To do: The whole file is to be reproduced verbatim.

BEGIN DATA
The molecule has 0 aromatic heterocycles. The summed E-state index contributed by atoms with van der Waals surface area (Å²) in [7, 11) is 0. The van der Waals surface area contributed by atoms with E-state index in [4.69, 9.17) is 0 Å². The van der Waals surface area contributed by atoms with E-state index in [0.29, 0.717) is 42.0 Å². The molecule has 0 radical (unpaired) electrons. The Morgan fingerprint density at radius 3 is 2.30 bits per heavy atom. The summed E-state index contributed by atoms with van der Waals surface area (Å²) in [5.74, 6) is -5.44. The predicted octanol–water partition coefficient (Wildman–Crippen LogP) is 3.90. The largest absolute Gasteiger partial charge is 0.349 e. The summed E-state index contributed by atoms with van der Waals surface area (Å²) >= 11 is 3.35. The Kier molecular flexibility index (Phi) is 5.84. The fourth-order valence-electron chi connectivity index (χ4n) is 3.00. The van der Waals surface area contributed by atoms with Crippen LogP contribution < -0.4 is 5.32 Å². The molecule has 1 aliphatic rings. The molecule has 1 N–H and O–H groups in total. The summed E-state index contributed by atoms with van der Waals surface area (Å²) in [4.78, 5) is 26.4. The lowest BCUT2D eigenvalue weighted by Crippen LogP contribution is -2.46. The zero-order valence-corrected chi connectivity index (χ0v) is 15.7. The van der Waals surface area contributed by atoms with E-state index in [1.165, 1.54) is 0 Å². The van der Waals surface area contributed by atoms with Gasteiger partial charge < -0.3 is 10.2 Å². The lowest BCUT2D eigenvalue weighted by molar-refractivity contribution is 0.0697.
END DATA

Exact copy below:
The molecule has 0 aromatic heterocycles. The summed E-state index contributed by atoms with van der Waals surface area (Å²) in [7, 11) is 0. The van der Waals surface area contributed by atoms with E-state index in [4.69, 9.17) is 0 Å². The van der Waals surface area contributed by atoms with E-state index in [0.29, 0.717) is 42.0 Å². The molecule has 0 radical (unpaired) electrons. The Morgan fingerprint density at radius 3 is 2.30 bits per heavy atom. The summed E-state index contributed by atoms with van der Waals surface area (Å²) in [5.74, 6) is -5.44. The predicted octanol–water partition coefficient (Wildman–Crippen LogP) is 3.90. The largest absolute Gasteiger partial charge is 0.349 e. The summed E-state index contributed by atoms with van der Waals surface area (Å²) >= 11 is 3.35. The Kier molecular flexibility index (Phi) is 5.84. The fourth-order valence-electron chi connectivity index (χ4n) is 3.00. The van der Waals surface area contributed by atoms with Crippen LogP contribution < -0.4 is 5.32 Å². The molecule has 1 aliphatic rings. The molecule has 1 N–H and O–H groups in total. The summed E-state index contributed by atoms with van der Waals surface area (Å²) in [4.78, 5) is 26.4. The lowest BCUT2D eigenvalue weighted by Crippen LogP contribution is -2.46. The zero-order valence-corrected chi connectivity index (χ0v) is 15.7. The van der Waals surface area contributed by atoms with E-state index in [1.165, 1.54) is 0 Å². The van der Waals surface area contributed by atoms with Gasteiger partial charge < -0.3 is 10.2 Å². The lowest BCUT2D eigenvalue weighted by molar-refractivity contribution is 0.0697.